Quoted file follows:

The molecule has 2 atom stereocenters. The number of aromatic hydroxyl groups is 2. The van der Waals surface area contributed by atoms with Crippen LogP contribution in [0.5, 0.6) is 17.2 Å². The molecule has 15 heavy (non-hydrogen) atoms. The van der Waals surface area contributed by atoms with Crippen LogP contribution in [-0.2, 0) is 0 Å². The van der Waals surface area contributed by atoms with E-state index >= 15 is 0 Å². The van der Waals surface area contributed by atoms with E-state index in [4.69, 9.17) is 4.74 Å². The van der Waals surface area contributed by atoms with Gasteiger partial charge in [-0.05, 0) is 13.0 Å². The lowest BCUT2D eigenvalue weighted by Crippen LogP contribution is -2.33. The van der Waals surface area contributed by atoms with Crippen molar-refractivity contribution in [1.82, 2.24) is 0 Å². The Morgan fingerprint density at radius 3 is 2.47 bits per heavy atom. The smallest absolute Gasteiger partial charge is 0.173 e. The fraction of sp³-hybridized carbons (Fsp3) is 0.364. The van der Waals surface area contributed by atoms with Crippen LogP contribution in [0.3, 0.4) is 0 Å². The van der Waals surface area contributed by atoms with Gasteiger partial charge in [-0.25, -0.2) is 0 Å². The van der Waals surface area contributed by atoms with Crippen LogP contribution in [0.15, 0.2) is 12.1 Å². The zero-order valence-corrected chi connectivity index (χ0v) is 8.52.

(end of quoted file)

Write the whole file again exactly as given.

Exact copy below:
The molecule has 2 atom stereocenters. The number of aromatic hydroxyl groups is 2. The van der Waals surface area contributed by atoms with Crippen LogP contribution in [0.5, 0.6) is 17.2 Å². The molecule has 15 heavy (non-hydrogen) atoms. The van der Waals surface area contributed by atoms with Crippen LogP contribution in [-0.2, 0) is 0 Å². The van der Waals surface area contributed by atoms with E-state index >= 15 is 0 Å². The van der Waals surface area contributed by atoms with E-state index in [4.69, 9.17) is 4.74 Å². The van der Waals surface area contributed by atoms with Gasteiger partial charge in [-0.05, 0) is 13.0 Å². The lowest BCUT2D eigenvalue weighted by Crippen LogP contribution is -2.33. The van der Waals surface area contributed by atoms with Crippen molar-refractivity contribution in [1.82, 2.24) is 0 Å². The Morgan fingerprint density at radius 3 is 2.47 bits per heavy atom. The smallest absolute Gasteiger partial charge is 0.173 e. The fraction of sp³-hybridized carbons (Fsp3) is 0.364. The van der Waals surface area contributed by atoms with Crippen LogP contribution in [0.3, 0.4) is 0 Å². The van der Waals surface area contributed by atoms with Gasteiger partial charge in [-0.25, -0.2) is 0 Å². The van der Waals surface area contributed by atoms with Crippen LogP contribution in [0.15, 0.2) is 12.1 Å². The zero-order valence-corrected chi connectivity index (χ0v) is 8.52.